Friday, April 22, 2011

Bounching around between La Paz and Los Barriles

April 6 -->21, 2011
Leave Tecolote again since it has been very windy, and a bit lonely. Drive back to RV park in Los Barriles. Hot showers, internet and electricity again.
Decide to take a long bike ride down to Cabo Pulmo, it was about a 70 mile round trip, part highway and part dirt. Stopped by Rancho Leonero, it was fairly well visited by Hollywood types back in the 50's as a first class fishing resort. Beautiful old school rock and timber construction, neat restaurant and lodge area. Lots of photos on the walls of famous visitors. Had a beer there, then rode on to La Ribera via dirt roads still. On into Cabo Pulmo. It is supposedly one of the northern most coral reef systems in the world. The little town totally survives on visits by scuba divers. But compared to other reef areas I've been to, this didn't seem too impressive. No real beach snorkeling available. All reef access is by boat to offshore spots. Apparently world famous and spectacular, but not from what I can see. Rode back to Los Barriles via main highway.
Cabo Pulmo
Was sunning at the pool one day and I hear all kinds of commotion on the deck/bar area and at waters edge. I looked for the source, and I can see a 20-30 llb rooster fish attacking little ladyfish in the shallows. It was like those Nat'l Geo clips where killer whales are trying to run baby seals up the shoreline. The rooster fish was fiercely trying to pin/herd the other little guys, often swimming on it's side to get into the shallows. It was raw nature and an epic event for Baja fisherman. So within a couple minutes, three guys came running down to the shore there, armed with thousands of dollars worth of fly gear, and start surf casting  trying nab this famous and somewhat rare game fish, running up and down the beach trying to place a fly in front of this thing. No luck though. But a sailfish did get landed that afternoon.
Me posing with someone else's sailfish

The hot weather is bringing out better fishing. It peaks in the late summer, but it's starting to get there. A boat came in with 3 Dorado, first multi-hookup this season. Dorado (also called Mahi Mahi) are prized as one of the very best fighters, and they are gorgeous in the water. Brilliant green and yellow, but that quickly fades to dull blue/green when caught.

Now back to La Paz after a week or so in Los Barriles. And back on the beautiful (and free) Tecolote beach. Having some battery problems, even after a full charge, they drain to nothing in less than 24 hours. So now needing to run my generator once per day to keep batteries stable.

Sunday morning the 17th, a man shows up with a work crew that starts assembling a big tent/canopy right in front of my camp. Then a couple porti-potties arrive, and then a truck delivers bags of ice. I gotta ask what's going on. Turns out this guy is throwing a huge birthday party for his 10 yo daughter. Neat guy, apologizes for the disruption, and then invites me come have lunch with them. Soon a catered tow-able kitchen arrives and starts serving out fine burgers and hot dogs. And sure to his word, he comes over and says order what I want. I have a truly fine burger built for me and was invited to sit down and stay. I tell him I'm a bit timido, and head back to the RV with a nice plate. All the people at this party were well-off, dressed nicely, good manners and clean newish cars. It was interesting to see an upper middle class group of locals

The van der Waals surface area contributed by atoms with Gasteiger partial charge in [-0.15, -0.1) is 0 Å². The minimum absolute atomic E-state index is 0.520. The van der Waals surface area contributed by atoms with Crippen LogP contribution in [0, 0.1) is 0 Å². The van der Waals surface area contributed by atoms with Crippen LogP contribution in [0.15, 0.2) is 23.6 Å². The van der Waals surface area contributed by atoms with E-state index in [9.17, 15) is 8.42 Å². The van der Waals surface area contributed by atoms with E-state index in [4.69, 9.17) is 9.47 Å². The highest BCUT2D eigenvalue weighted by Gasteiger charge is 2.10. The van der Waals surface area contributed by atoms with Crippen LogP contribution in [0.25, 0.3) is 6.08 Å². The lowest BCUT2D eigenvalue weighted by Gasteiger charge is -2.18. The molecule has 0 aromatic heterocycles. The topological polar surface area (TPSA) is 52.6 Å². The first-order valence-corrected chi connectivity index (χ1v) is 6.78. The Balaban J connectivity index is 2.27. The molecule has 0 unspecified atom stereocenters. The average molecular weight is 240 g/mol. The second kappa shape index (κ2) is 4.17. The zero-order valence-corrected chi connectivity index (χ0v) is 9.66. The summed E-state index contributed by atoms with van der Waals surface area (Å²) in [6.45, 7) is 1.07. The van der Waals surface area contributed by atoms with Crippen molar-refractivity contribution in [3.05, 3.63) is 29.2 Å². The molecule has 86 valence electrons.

Bacon wrapped hot dog punched into the middle of my burger, awesome.

Semi trucks stop by here often, I think to pass time waiting for the mainland ferries at Pichilingua. So this trucker parks and proceeds to clean up his rig, wash windows, etc. He's ready to go, but finds himself stuck in the sand. Two different 4x4's try to tow him out, but aren't able. The driver disappears for 40 minutes and comes back leading in a big Navy troop carrier type vehicle. Mexican Navy to the rescue! They easily pull him out, fist bumps all around. There were 4 or 5 navy guys, no weapons evident except the driver had a small pistol in his pants pocket.
Navy rescue

The beach is really filling up with people now, lots of cars, various off-road vehicles and loud music until 2am.  And it's not really Semana Santa yet. But it is sure giving me a taste of what it will be like in a couple more days. Semana Santa (Easter) is quite the occasion. The kids are out of school all week, but the parents really can't get here until Thursday, most workers are let out at noon. Not much sleep this night, music and high winds. OK, I've seen enough to know I can't handle this when the crowds show up.
Tecolote is filling up rapidly today
  So I leave the beach and head back to the "safety" of Los Barriles. On the way out of town, I stopped at the main "peoples market" in the central district.. Many different vendors, strange food items, odd looking veggies and fruit, and some interesting aromas. Very colorful indeed.
butcher shop
  Back in RV park in Los Barriles, and I witness another fine Baja sunset.

the two tall "palms" on the left are cell phone towers.

Wednesday, April 6, 2011

Los Barriles, Cabo, Todos Santos, La Paz

March 19 - April 5 2011
Have had a couple appointments with Real Estate agents here in Barriles. Haven't come across a good enough bargain yet though. I cut my big toe pretty bad, bled all over. Had to use my first aid kit for the first time this journey, sure glad I had it. But it is sliced open so bad, I can't risk taking my usual long beach walks due to sand contamination. My bike is giving me fits. I get one thing fixed, then something else goes wrong. And I can't find any of the parts I'm needing. Still enjoying nice sunrises here.